As minimum wages rise and supporting a robust front-of-house staff becomes more challenging, restaurateurs are going to have to get creative. That may mean service led by technology or facilitated by a counter model, as Tyson says.
Plus, as Ellen Bennett predicts, restaurants will build stronger connections between the front and back of the house — and more intimacy with guests. She sees more and more restaurants using their back of house employees as servers (think Trois Mec and Destroyer). “I think it’s brilliant and even more cost-effective, not to mention it gives the guests more of an inclusive experience. Because of social media and the Internet, people are so much more connected with the chefs, space, and food that having the line cooks become the wait staff is the next step in restaurants. People want that interaction and want to talk to the person who made it.”
“Grain bowls were huge in 2015, from Pinterest obsession to fine-dining menus, and justly so – they are an open formula for healthy, creative and balanced dishes that work well almost any part of day. More and more chefs are creating delicious savory breakfast bowls based on alternative grains and brown rice. Not your typical potato skillet, these are complex, satisfying and endlessly creative options that are a new piece of the American breakfast vocabulary that are here to stay.”
Menus spotlighting vegetables, greens, grains, and other nutritious ingredients show no signs of slowing down. “Vegetables will continue to grow as a source of culinary inspiration for chefs and inspire many enthusiastic eaters to pursue and explore healthy, light, local, foods that are grown seasonally, bred specifically by plant breeders and raised to increase a heightened awareness of living well and eating seductive seasonal vegetables and grains, often served in bowls,” says Michael Anthony. Adds Chef Charlie Palmer of New York City’s Aureole: “I’m hoping kale will finally fall of the trend chart and we’ll see more flavorful greens on menus as the focus on healthy eating continues.”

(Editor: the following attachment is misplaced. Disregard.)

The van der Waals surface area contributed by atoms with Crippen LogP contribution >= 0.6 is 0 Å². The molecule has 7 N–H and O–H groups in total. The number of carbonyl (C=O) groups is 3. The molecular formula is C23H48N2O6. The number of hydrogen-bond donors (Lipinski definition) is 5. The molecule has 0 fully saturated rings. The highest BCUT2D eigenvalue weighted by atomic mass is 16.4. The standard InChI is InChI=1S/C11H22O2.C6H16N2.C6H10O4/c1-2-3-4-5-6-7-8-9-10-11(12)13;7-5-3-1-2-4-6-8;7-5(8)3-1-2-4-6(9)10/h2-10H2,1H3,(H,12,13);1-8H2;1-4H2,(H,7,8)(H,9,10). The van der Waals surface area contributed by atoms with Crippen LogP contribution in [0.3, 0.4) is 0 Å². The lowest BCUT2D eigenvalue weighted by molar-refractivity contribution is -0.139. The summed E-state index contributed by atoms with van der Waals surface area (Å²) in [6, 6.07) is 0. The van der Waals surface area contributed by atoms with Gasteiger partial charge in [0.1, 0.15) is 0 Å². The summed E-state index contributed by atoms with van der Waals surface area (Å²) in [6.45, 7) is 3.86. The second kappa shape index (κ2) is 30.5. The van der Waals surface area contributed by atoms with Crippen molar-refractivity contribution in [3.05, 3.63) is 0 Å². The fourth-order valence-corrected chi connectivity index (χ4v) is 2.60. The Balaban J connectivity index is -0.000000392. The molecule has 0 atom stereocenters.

That could mean a transformation of traditional foods we all know and love, such as pasta, bread, and pizza. Those dishes are all based on a single key ingredient: flour.
“So much of our food uses flour, but we know so little about it. The restaurant industry is realizing investing in one crucial ingredient has the ability to singlehandedly influence almost 40% of a restaurant’s menu. In 2017 you will see chefs and restaurants get serious about grains.”
— Kevin Fink, Chef/Owner, Emmer & Rye
Also on Elizabeth’s carb radar: artisan bagels. “I am a New Yorker and have very specific opinions about my bagels and have been overjoyed to see a new generation of bakers and restaurateurs investigate this humble o of dough and give it new life, especially on the West Coast.”
…AND A MEAT REVOLUTION